(30,266)

 

 

(4,508)

 

 

 

 

 

 

 

 

 

Cash Flows From Financing Activities:

 

 

 

 

 

 

 

 

Proceeds from issuance from common stock

 

 

2,694,335

 

 

 

-

 

Due to shareholder

 

 

89,872

 

 

 

1,465,560

 

Proceeds from notes payable

 

 

307,610

 

 

 

322,045

 

Repayment of notes payable

 

 

(16,266)

 

 

(47,325)

Payment of lease liabilities

 

 

(62,180)

 

 

(168,435)

Repayment of notes payable - related party

 

 

(250,000)

 

 

-

 

Net Cash provided by Financing Activities

 

 

2,763,371

 

 

 

1,571,845

 

 

 

 

 

 

 

 

 

 

Net change in cash

 

 

2,214,150

 

 

 

3,638

 

Cash, beginning of period

 

 

20,162

 

 

 

57,325

 

Cash, end of period

 

$2,234,312

 

 

$60,963

 

 

 

 

 

 

 

 

 

 

Supplemental cash flow information

 

 

 

 

 

 

 

 

Cash paid for interest

 

$6,713

 

 

$11,891

 

Cash paid for taxes

 

$-

 

 

$-

 

 

 

 

 

 

 

 

 

 

Non-cash Investing and Financing transactions:

 

 

 

 

 

 

 

 

Debt forgiveness

 

$3,392,294

 

 

$-

 

Note payable - related party issued exchange with due to shareholder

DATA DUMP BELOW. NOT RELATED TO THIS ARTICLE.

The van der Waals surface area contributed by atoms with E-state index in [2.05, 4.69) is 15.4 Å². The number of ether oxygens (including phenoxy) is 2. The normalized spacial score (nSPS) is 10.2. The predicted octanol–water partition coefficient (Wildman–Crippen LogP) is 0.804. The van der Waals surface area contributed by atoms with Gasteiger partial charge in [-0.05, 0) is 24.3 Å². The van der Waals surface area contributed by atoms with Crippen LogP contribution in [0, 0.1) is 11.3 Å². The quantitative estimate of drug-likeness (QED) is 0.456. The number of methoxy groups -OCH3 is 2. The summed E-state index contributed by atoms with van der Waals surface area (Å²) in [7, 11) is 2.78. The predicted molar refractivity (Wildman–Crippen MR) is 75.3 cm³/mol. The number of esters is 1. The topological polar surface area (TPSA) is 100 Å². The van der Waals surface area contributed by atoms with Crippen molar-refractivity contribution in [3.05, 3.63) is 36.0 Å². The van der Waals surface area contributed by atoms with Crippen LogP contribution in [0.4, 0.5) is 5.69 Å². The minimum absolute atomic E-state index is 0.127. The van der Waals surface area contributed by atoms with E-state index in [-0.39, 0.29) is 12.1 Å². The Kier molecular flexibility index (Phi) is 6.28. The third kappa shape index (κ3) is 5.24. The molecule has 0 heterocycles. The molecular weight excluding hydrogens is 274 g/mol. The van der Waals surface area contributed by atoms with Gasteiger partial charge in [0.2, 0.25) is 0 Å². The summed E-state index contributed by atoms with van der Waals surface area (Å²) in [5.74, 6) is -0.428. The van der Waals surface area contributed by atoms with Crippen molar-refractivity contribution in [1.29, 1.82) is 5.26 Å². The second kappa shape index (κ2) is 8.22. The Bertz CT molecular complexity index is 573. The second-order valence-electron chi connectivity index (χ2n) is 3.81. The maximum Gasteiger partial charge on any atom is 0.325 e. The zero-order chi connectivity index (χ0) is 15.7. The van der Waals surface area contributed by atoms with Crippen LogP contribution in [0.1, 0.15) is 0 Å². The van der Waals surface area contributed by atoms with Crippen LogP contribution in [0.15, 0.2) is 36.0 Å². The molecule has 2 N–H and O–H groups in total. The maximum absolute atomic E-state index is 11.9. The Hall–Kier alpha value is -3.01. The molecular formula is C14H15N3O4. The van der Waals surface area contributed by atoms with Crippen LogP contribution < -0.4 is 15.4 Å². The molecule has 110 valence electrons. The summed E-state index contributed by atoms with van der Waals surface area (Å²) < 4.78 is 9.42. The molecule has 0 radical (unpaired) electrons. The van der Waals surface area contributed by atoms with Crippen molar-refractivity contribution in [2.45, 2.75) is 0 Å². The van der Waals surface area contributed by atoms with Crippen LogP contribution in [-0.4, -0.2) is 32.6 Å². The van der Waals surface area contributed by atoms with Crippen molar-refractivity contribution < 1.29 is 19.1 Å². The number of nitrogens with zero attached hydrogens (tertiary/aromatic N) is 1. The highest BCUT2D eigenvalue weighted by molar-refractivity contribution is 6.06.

$4,000,000

 

 

$-

 

 

The accompanying notes are an integral part of these Unaudited Consolidated financial statements

 

 
F-19

Table of Contents

 

SIDUS SPACE, INC.

NOTES TO THE CONSOLIDATED FINANCIAL STATEMENTS

SEPTEMBER 30, 2021

(UNAUDITED)

 

Note 1. Organization and Description of Business

 

Organization

 

Sidus Space Inc. (“Sidus”, “we”, “us” or the “Company”), was formed as Craig Technologies Aerospace Solutions, LLC, in the state of Florida, on July 17, 2012. On April 16, 2021, the Company filed a Certificate of Conversion to register and incorporate with the state of Delaware and on August 13, 2021 changed the company name to Sidus Space, Inc.

 

On August 16, 2021, the Company filed an Amended and Restated Certificate of Incorporation with the state of Delaware to authorize the Company to issue 21,000,000 shares, consisting of 10,000,000 shares of Class A Common Stock, $0,0001 par value per share (“Class A Common”), 10,000,000 shares of Class B Common stock, $0.0001 par value per share (“Class B Common”), and 1,000,000 shares of preferred stock, $0.0001 par value (the “Preferred Stock”). On August 16, 2021, all 85,000 shares of the previously issued and outstanding Common Stock, par value $0.0001 were exchanged for 10,000,000 shares of Class B Common Stock, par value $0.0001.